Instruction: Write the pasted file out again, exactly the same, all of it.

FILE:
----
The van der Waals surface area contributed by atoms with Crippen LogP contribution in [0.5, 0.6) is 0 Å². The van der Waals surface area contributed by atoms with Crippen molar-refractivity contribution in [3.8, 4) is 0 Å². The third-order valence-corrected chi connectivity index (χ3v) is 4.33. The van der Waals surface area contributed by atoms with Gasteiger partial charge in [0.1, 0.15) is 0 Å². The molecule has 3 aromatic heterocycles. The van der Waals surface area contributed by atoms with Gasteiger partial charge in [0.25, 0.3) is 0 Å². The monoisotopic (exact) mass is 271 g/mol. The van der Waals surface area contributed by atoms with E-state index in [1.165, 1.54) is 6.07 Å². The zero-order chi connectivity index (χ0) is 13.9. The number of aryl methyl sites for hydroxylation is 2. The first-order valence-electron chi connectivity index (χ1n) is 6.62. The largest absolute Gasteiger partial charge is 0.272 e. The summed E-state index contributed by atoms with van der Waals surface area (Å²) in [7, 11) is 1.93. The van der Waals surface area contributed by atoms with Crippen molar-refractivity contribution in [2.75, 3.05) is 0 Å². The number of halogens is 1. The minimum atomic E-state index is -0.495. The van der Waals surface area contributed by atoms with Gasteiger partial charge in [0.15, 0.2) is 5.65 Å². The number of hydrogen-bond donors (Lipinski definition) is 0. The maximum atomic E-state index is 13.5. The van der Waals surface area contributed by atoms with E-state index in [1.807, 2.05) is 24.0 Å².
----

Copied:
The van der Waals surface area contributed by atoms with Crippen LogP contribution in [0.5, 0.6) is 0 Å². The van der Waals surface area contributed by atoms with Crippen molar-refractivity contribution in [3.8, 4) is 0 Å². The third-order valence-corrected chi connectivity index (χ3v) is 4.33. The van der Waals surface area contributed by atoms with Gasteiger partial charge in [0.1, 0.15) is 0 Å². The molecule has 3 aromatic heterocycles. The van der Waals surface area contributed by atoms with Gasteiger partial charge in [0.25, 0.3) is 0 Å². The monoisotopic (exact) mass is 271 g/mol. The van der Waals surface area contributed by atoms with E-state index in [1.165, 1.54) is 6.07 Å². The zero-order chi connectivity index (χ0) is 13.9. The number of aryl methyl sites for hydroxylation is 2. The first-order valence-electron chi connectivity index (χ1n) is 6.62. The largest absolute Gasteiger partial charge is 0.272 e. The summed E-state index contributed by atoms with van der Waals surface area (Å²) in [7, 11) is 1.93. The van der Waals surface area contributed by atoms with Crippen molar-refractivity contribution in [2.75, 3.05) is 0 Å². The number of halogens is 1. The minimum atomic E-state index is -0.495. The van der Waals surface area contributed by atoms with Gasteiger partial charge in [0.15, 0.2) is 5.65 Å². The number of hydrogen-bond donors (Lipinski definition) is 0. The maximum atomic E-state index is 13.5. The van der Waals surface area contributed by atoms with E-state index in [1.807, 2.05) is 24.0 Å².